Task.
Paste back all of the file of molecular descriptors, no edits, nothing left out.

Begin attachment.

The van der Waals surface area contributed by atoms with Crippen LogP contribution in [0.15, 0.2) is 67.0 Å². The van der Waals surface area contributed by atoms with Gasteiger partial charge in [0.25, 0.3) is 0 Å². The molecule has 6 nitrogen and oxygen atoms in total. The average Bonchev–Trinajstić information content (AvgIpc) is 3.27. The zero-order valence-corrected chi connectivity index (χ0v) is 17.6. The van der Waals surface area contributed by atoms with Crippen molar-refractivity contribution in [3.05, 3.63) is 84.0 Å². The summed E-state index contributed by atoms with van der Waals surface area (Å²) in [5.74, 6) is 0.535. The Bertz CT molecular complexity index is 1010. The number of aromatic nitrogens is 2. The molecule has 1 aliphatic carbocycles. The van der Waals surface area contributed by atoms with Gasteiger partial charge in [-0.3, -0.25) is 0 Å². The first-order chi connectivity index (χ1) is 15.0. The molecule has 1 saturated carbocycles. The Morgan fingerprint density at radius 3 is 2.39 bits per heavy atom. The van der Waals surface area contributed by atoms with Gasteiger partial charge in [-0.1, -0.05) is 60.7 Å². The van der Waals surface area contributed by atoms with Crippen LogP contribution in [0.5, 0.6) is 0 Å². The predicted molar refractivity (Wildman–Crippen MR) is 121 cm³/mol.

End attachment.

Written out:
The van der Waals surface area contributed by atoms with Crippen LogP contribution in [0.15, 0.2) is 67.0 Å². The van der Waals surface area contributed by atoms with Gasteiger partial charge in [0.25, 0.3) is 0 Å². The molecule has 6 nitrogen and oxygen atoms in total. The average Bonchev–Trinajstić information content (AvgIpc) is 3.27. The zero-order valence-corrected chi connectivity index (χ0v) is 17.6. The van der Waals surface area contributed by atoms with Crippen molar-refractivity contribution in [3.05, 3.63) is 84.0 Å². The summed E-state index contributed by atoms with van der Waals surface area (Å²) in [5.74, 6) is 0.535. The Bertz CT molecular complexity index is 1010. The number of aromatic nitrogens is 2. The molecule has 1 aliphatic carbocycles. The van der Waals surface area contributed by atoms with Gasteiger partial charge in [-0.3, -0.25) is 0 Å². The first-order chi connectivity index (χ1) is 15.0. The molecule has 1 saturated carbocycles. The Morgan fingerprint density at radius 3 is 2.39 bits per heavy atom. The van der Waals surface area contributed by atoms with Gasteiger partial charge in [-0.1, -0.05) is 60.7 Å². The van der Waals surface area contributed by atoms with Crippen LogP contribution in [0.5, 0.6) is 0 Å². The predicted molar refractivity (Wildman–Crippen MR) is 121 cm³/mol.